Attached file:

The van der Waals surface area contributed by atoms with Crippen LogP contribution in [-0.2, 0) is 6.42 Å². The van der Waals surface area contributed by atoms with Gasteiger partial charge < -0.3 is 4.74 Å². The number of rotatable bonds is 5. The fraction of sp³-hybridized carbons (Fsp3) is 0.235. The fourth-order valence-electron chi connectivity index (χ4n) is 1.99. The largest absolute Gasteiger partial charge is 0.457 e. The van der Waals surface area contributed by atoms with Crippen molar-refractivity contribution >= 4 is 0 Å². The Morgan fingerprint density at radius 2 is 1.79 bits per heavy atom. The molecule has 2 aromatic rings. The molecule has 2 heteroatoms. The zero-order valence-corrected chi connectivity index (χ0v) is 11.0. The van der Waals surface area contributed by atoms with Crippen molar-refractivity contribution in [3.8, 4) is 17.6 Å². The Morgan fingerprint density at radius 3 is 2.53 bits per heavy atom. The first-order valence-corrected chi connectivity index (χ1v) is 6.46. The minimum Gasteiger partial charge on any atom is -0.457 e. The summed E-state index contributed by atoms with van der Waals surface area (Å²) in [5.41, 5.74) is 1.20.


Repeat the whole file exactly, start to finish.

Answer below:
The van der Waals surface area contributed by atoms with Crippen LogP contribution in [-0.2, 0) is 6.42 Å². The van der Waals surface area contributed by atoms with Gasteiger partial charge < -0.3 is 4.74 Å². The number of rotatable bonds is 5. The fraction of sp³-hybridized carbons (Fsp3) is 0.235. The fourth-order valence-electron chi connectivity index (χ4n) is 1.99. The largest absolute Gasteiger partial charge is 0.457 e. The van der Waals surface area contributed by atoms with Crippen molar-refractivity contribution >= 4 is 0 Å². The Morgan fingerprint density at radius 2 is 1.79 bits per heavy atom. The molecule has 2 aromatic rings. The molecule has 2 heteroatoms. The zero-order valence-corrected chi connectivity index (χ0v) is 11.0. The van der Waals surface area contributed by atoms with Crippen molar-refractivity contribution in [3.8, 4) is 17.6 Å². The Morgan fingerprint density at radius 3 is 2.53 bits per heavy atom. The first-order valence-corrected chi connectivity index (χ1v) is 6.46. The minimum Gasteiger partial charge on any atom is -0.457 e. The summed E-state index contributed by atoms with van der Waals surface area (Å²) in [5.41, 5.74) is 1.20.